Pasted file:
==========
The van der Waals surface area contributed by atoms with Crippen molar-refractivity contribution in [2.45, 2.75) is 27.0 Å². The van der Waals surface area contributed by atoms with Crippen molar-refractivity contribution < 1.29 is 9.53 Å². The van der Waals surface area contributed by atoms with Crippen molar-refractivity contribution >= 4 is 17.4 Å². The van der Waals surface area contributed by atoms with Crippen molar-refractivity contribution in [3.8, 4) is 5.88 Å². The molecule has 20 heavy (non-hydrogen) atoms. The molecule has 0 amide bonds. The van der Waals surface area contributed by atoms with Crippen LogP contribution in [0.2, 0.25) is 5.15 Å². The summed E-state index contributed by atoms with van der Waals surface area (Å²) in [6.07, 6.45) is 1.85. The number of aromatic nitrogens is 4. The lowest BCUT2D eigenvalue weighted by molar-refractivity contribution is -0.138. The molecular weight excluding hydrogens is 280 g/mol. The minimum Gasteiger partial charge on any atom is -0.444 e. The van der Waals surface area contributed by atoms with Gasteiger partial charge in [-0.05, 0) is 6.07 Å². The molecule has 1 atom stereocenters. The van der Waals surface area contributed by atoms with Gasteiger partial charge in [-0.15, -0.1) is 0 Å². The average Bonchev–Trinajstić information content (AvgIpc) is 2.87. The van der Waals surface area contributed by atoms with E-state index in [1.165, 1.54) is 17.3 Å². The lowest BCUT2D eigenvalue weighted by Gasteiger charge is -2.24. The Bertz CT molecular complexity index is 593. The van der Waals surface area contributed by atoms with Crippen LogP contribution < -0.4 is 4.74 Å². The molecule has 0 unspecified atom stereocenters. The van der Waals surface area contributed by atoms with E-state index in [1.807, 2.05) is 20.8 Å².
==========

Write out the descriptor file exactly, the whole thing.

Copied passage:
The van der Waals surface area contributed by atoms with Crippen molar-refractivity contribution in [2.45, 2.75) is 27.0 Å². The van der Waals surface area contributed by atoms with Crippen molar-refractivity contribution < 1.29 is 9.53 Å². The van der Waals surface area contributed by atoms with Crippen molar-refractivity contribution >= 4 is 17.4 Å². The van der Waals surface area contributed by atoms with Crippen molar-refractivity contribution in [3.8, 4) is 5.88 Å². The molecule has 20 heavy (non-hydrogen) atoms. The molecule has 0 amide bonds. The van der Waals surface area contributed by atoms with Crippen LogP contribution in [0.2, 0.25) is 5.15 Å². The summed E-state index contributed by atoms with van der Waals surface area (Å²) in [6.07, 6.45) is 1.85. The number of aromatic nitrogens is 4. The lowest BCUT2D eigenvalue weighted by molar-refractivity contribution is -0.138. The molecular weight excluding hydrogens is 280 g/mol. The minimum Gasteiger partial charge on any atom is -0.444 e. The van der Waals surface area contributed by atoms with Gasteiger partial charge in [-0.05, 0) is 6.07 Å². The molecule has 1 atom stereocenters. The van der Waals surface area contributed by atoms with Gasteiger partial charge in [-0.15, -0.1) is 0 Å². The average Bonchev–Trinajstić information content (AvgIpc) is 2.87. The van der Waals surface area contributed by atoms with E-state index in [1.165, 1.54) is 17.3 Å². The lowest BCUT2D eigenvalue weighted by Gasteiger charge is -2.24. The Bertz CT molecular complexity index is 593. The van der Waals surface area contributed by atoms with Crippen LogP contribution < -0.4 is 4.74 Å². The molecule has 0 unspecified atom stereocenters. The van der Waals surface area contributed by atoms with E-state index in [1.807, 2.05) is 20.8 Å².